Instead of cutting a cheque to one organization, many boomers are opting instead to create a donor-advised fund (DAF). It's a relatively new tool that allows philanthropists to easily donate money year after year to charities they're familiar with. How donor-advised funds work
Individuals open a DAF at a bank, a community foundation or a charitable foundation such as Canada Gives (canadagives.ca). Usually, you need to write an initial cheque for $25,000. That money is put into a fund, which is invested in the market. The person who sets up the fund is the one to decide where the money goes, how much of it is dispersed and at what times of the year.
DAFs are just like running a foundation -- but cheaper
Many wealthy people set up private foundations to distribute their wealth. That's a good option if you've got more than $2 million to donate and don't mind doing a lot of paperwork. A DAF takes out the administrative duties. Foundation executives have to hire their own auditors, for example; the organization running the DAF will do that for you. With someone else covering the admin work, people can utilize a foundation-like structure without having to shell out the exorbitant costs to run one. Other than that, a DAF and a foundation are essentially the same thing.
You have to give a certain amount every year
While you can direct who gets what and how much, DAFs have to pay out 3.5 per cent of assets every year -- even in poor stock markets. The idea is to have stock market appreciation and investment income from dividends cover the payout, but if markets crash, fund owners may have to distribute part of their principal.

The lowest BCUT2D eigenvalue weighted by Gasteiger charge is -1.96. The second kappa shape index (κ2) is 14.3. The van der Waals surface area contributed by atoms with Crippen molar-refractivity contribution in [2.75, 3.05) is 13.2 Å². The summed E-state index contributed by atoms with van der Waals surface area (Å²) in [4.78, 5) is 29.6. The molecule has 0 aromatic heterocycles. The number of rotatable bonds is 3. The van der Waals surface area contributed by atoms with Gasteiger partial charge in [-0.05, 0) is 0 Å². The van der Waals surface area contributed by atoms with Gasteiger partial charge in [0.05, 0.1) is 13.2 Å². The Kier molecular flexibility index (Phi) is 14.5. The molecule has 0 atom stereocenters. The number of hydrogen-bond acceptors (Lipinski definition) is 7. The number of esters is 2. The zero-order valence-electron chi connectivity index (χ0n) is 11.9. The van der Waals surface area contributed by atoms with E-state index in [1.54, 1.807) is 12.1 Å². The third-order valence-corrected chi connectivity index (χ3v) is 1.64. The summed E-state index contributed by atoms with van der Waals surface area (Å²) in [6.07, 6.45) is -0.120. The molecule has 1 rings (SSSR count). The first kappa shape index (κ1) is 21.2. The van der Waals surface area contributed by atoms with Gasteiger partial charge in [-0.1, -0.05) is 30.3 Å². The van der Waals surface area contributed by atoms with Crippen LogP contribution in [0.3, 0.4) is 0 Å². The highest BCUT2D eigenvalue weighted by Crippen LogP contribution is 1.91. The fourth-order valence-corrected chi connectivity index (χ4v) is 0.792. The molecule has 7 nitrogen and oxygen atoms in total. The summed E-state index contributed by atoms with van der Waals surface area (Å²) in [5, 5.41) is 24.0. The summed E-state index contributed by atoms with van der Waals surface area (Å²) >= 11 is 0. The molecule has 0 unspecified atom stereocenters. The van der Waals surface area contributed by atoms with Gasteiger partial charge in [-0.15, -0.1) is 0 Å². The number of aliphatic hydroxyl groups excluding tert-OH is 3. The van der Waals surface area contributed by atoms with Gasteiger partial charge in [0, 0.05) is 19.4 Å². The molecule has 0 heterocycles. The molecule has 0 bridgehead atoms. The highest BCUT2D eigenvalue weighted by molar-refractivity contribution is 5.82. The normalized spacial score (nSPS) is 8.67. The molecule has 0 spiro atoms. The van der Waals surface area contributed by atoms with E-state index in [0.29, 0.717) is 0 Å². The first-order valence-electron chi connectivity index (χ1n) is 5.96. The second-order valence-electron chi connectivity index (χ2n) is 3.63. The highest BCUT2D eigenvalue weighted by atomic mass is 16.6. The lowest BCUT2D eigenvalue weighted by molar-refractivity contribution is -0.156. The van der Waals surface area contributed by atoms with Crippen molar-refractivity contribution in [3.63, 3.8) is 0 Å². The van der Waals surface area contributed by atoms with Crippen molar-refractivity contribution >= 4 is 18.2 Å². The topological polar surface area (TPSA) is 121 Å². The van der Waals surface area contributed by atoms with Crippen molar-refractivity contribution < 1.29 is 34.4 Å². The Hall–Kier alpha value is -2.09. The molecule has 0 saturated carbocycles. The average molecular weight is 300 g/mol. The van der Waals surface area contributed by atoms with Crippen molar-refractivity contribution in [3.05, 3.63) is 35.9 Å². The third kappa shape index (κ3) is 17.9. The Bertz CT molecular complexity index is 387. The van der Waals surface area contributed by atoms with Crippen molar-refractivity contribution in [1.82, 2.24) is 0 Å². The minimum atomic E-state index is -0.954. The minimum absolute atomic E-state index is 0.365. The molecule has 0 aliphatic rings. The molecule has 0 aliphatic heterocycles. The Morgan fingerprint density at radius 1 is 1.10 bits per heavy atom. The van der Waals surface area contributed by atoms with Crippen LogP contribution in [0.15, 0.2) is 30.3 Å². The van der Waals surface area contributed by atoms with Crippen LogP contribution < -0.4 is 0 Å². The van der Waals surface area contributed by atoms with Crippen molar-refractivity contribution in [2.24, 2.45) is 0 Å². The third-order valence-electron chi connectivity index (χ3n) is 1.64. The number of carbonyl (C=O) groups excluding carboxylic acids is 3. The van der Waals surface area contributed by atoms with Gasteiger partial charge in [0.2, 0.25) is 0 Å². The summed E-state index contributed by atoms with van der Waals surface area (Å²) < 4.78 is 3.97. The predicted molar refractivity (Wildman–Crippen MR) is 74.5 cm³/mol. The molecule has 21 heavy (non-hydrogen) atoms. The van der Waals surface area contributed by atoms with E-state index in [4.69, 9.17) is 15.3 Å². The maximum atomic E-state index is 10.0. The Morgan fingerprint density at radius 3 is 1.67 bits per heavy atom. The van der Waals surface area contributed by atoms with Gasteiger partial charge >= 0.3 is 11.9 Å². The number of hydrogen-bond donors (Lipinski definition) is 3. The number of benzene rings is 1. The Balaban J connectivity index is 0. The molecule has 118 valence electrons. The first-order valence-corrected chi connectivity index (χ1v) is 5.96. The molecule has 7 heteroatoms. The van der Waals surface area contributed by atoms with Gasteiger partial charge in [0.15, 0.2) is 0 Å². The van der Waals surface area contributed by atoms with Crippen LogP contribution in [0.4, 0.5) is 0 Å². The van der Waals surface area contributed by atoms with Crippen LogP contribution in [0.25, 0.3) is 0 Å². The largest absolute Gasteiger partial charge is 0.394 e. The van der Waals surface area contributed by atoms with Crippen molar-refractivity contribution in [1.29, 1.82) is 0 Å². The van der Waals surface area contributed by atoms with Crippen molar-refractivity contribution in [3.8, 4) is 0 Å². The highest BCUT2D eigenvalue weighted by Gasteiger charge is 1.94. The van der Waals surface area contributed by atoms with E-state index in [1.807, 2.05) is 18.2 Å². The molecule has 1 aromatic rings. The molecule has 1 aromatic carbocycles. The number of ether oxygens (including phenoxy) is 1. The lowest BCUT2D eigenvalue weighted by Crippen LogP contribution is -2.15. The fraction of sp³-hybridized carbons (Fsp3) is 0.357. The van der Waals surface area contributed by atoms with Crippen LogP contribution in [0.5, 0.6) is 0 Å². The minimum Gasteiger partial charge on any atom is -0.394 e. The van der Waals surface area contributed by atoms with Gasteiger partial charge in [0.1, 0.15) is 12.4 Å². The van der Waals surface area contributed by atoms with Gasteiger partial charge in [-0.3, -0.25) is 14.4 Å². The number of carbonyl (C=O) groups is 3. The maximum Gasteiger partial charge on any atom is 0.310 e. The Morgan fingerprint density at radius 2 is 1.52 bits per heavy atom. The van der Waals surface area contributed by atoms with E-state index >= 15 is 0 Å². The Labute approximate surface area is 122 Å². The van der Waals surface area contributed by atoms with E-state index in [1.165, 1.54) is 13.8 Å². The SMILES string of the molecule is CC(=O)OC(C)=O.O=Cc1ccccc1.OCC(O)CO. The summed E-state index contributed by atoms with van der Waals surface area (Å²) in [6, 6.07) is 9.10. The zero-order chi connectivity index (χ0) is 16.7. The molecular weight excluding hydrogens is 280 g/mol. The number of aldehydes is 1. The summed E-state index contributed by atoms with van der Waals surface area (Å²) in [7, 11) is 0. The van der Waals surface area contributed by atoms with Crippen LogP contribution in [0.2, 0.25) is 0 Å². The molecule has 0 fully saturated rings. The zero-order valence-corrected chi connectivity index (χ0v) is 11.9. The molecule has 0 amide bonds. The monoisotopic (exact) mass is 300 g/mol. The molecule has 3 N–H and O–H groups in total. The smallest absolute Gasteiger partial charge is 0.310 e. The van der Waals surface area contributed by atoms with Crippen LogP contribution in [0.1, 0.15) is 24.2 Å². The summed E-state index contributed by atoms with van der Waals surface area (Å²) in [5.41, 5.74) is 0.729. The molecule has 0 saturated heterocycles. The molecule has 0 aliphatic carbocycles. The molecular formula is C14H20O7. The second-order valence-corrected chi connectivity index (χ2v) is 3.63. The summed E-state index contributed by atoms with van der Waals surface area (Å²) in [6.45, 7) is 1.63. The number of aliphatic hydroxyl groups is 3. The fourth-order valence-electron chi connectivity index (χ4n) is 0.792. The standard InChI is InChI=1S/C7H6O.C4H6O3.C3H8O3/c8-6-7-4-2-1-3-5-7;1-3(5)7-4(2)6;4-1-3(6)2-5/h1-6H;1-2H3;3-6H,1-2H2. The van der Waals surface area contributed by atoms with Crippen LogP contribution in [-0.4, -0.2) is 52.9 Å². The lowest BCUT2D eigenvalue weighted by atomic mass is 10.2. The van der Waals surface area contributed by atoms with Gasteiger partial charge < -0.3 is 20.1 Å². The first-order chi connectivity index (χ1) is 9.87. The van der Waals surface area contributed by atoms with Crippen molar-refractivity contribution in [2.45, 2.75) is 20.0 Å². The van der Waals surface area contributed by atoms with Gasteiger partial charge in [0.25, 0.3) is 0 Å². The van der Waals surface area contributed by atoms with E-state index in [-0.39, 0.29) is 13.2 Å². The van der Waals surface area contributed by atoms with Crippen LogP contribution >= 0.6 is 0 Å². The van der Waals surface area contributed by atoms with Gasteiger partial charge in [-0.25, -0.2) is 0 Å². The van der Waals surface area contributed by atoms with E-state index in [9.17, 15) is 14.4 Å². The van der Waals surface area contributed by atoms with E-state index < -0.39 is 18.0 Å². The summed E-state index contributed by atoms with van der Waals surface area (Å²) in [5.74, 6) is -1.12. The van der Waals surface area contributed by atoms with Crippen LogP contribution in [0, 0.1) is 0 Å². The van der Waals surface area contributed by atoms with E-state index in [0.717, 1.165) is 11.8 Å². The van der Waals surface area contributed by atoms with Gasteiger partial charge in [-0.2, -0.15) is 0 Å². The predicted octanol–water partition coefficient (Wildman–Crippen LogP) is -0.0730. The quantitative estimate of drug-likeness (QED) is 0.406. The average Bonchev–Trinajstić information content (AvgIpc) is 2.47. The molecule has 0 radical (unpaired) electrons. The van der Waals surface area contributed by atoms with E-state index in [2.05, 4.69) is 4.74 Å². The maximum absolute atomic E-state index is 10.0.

DAF contributions are tax-deductible
Just as you would if you wrote a cheque to a charity, any money that goes into a DAF is tax deductible. But be aware that you only get the tax receipt when you put money into the fund, not when the funds are paid out to the charity. It would be sweet to get two tax receipts, but that’s not how it works.
Anyone can donate to your DAF
Got a wealthy friend who can't wait to give? Ask them to donate to your DAF. Anyone can put money into the fund and walk away with a nice tax receipt.
Get help deciding who to donate to
Most of the organizations that administer DAFs offer advice on who to donate to. Foundation executives have to do all that work themselves -- they have to either solicit charities to submit grants or seek out charities that need the money. While you can do that with a DAF -- and many people prefer to do that legwork -- you can also get recommendations on who needs the money most. Choose a cause that's near to you and ask the DAF organization to show you their portfolio of charities that best match your giving needs.
Think of giving on a spectrum. On one end is writing a single cheque. On the other is a private foundation. Donor-advised funds are in the middle. They're a great way for people to donate, essentially in perpetuity, without having to worry about making an administrative mess.